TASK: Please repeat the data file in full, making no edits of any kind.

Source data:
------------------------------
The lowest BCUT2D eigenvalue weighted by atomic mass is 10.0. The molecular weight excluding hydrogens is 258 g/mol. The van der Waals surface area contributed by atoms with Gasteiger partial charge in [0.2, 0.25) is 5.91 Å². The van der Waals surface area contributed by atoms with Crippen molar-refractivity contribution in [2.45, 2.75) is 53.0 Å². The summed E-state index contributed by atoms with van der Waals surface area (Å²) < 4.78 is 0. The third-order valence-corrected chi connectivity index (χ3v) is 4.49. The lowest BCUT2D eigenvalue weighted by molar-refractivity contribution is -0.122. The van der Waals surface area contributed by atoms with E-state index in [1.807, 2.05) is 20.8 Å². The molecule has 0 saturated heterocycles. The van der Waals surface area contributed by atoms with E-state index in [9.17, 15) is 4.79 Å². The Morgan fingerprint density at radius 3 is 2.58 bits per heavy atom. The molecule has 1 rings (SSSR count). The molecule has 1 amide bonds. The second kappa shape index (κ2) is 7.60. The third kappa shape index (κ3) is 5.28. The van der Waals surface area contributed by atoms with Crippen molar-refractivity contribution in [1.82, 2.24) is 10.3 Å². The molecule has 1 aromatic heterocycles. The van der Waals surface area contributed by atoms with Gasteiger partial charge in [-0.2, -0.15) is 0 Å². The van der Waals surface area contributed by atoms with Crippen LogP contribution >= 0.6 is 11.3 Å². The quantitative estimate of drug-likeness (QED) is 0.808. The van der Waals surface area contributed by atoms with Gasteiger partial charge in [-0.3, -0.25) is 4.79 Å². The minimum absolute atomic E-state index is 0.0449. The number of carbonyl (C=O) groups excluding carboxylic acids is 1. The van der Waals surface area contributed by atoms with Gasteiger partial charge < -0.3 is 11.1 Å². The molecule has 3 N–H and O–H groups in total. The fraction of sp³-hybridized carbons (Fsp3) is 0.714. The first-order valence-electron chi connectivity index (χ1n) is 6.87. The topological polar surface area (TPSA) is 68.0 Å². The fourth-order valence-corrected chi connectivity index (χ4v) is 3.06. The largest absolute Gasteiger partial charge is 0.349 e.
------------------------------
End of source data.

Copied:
The lowest BCUT2D eigenvalue weighted by atomic mass is 10.0. The molecular weight excluding hydrogens is 258 g/mol. The van der Waals surface area contributed by atoms with Gasteiger partial charge in [0.2, 0.25) is 5.91 Å². The van der Waals surface area contributed by atoms with Crippen molar-refractivity contribution in [2.45, 2.75) is 53.0 Å². The summed E-state index contributed by atoms with van der Waals surface area (Å²) < 4.78 is 0. The third-order valence-corrected chi connectivity index (χ3v) is 4.49. The lowest BCUT2D eigenvalue weighted by molar-refractivity contribution is -0.122. The van der Waals surface area contributed by atoms with E-state index in [1.807, 2.05) is 20.8 Å². The molecule has 0 saturated heterocycles. The van der Waals surface area contributed by atoms with E-state index in [9.17, 15) is 4.79 Å². The Morgan fingerprint density at radius 3 is 2.58 bits per heavy atom. The molecule has 1 rings (SSSR count). The molecule has 1 amide bonds. The second kappa shape index (κ2) is 7.60. The third kappa shape index (κ3) is 5.28. The van der Waals surface area contributed by atoms with Crippen molar-refractivity contribution in [1.82, 2.24) is 10.3 Å². The molecule has 1 aromatic heterocycles. The van der Waals surface area contributed by atoms with Gasteiger partial charge in [-0.2, -0.15) is 0 Å². The van der Waals surface area contributed by atoms with Crippen LogP contribution >= 0.6 is 11.3 Å². The quantitative estimate of drug-likeness (QED) is 0.808. The van der Waals surface area contributed by atoms with Gasteiger partial charge in [-0.3, -0.25) is 4.79 Å². The minimum absolute atomic E-state index is 0.0449. The number of carbonyl (C=O) groups excluding carboxylic acids is 1. The van der Waals surface area contributed by atoms with Gasteiger partial charge < -0.3 is 11.1 Å². The molecule has 3 N–H and O–H groups in total. The fraction of sp³-hybridized carbons (Fsp3) is 0.714. The first-order valence-electron chi connectivity index (χ1n) is 6.87. The topological polar surface area (TPSA) is 68.0 Å². The fourth-order valence-corrected chi connectivity index (χ4v) is 3.06. The largest absolute Gasteiger partial charge is 0.349 e.